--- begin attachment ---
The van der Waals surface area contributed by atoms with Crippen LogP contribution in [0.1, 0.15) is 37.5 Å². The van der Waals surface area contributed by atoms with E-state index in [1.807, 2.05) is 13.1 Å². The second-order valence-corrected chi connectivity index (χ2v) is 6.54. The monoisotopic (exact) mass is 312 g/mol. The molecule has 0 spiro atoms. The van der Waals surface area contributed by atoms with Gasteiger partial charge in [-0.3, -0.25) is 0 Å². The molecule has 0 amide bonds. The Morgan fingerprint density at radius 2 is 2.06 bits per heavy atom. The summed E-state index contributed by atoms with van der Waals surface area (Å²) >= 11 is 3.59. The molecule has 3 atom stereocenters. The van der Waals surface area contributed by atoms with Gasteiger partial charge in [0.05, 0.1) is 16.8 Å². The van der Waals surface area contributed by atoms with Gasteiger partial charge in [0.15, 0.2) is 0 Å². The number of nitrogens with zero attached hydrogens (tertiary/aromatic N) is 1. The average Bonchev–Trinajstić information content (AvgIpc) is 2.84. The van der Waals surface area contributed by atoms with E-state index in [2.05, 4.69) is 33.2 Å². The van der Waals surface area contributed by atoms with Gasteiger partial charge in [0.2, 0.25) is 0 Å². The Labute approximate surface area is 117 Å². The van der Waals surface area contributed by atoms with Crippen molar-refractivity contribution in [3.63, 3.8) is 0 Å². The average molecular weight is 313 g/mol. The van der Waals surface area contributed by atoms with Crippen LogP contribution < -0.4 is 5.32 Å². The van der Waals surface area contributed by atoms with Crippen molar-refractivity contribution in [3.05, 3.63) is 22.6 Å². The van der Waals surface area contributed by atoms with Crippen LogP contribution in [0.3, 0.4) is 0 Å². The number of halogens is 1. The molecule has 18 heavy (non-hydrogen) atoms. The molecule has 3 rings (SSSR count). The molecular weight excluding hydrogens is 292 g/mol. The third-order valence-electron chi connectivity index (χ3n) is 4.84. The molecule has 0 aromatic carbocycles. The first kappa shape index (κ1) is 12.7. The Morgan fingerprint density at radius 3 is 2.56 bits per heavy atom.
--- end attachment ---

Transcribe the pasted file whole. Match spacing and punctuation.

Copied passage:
The van der Waals surface area contributed by atoms with Crippen LogP contribution in [0.1, 0.15) is 37.5 Å². The van der Waals surface area contributed by atoms with E-state index in [1.807, 2.05) is 13.1 Å². The second-order valence-corrected chi connectivity index (χ2v) is 6.54. The monoisotopic (exact) mass is 312 g/mol. The molecule has 0 spiro atoms. The van der Waals surface area contributed by atoms with Gasteiger partial charge in [-0.3, -0.25) is 0 Å². The molecule has 0 amide bonds. The Morgan fingerprint density at radius 2 is 2.06 bits per heavy atom. The summed E-state index contributed by atoms with van der Waals surface area (Å²) >= 11 is 3.59. The molecule has 3 atom stereocenters. The van der Waals surface area contributed by atoms with Gasteiger partial charge in [0.05, 0.1) is 16.8 Å². The van der Waals surface area contributed by atoms with Gasteiger partial charge in [0.15, 0.2) is 0 Å². The number of nitrogens with zero attached hydrogens (tertiary/aromatic N) is 1. The average Bonchev–Trinajstić information content (AvgIpc) is 2.84. The van der Waals surface area contributed by atoms with E-state index in [2.05, 4.69) is 33.2 Å². The van der Waals surface area contributed by atoms with Gasteiger partial charge in [0.2, 0.25) is 0 Å². The Labute approximate surface area is 117 Å². The van der Waals surface area contributed by atoms with Crippen molar-refractivity contribution in [3.63, 3.8) is 0 Å². The average molecular weight is 313 g/mol. The van der Waals surface area contributed by atoms with Crippen LogP contribution < -0.4 is 5.32 Å². The van der Waals surface area contributed by atoms with Crippen molar-refractivity contribution in [3.05, 3.63) is 22.6 Å². The van der Waals surface area contributed by atoms with Crippen LogP contribution in [0.3, 0.4) is 0 Å². The number of halogens is 1. The molecule has 18 heavy (non-hydrogen) atoms. The molecule has 3 rings (SSSR count). The molecular weight excluding hydrogens is 292 g/mol. The third-order valence-electron chi connectivity index (χ3n) is 4.84. The molecule has 0 aromatic carbocycles. The first kappa shape index (κ1) is 12.7. The Morgan fingerprint density at radius 3 is 2.56 bits per heavy atom.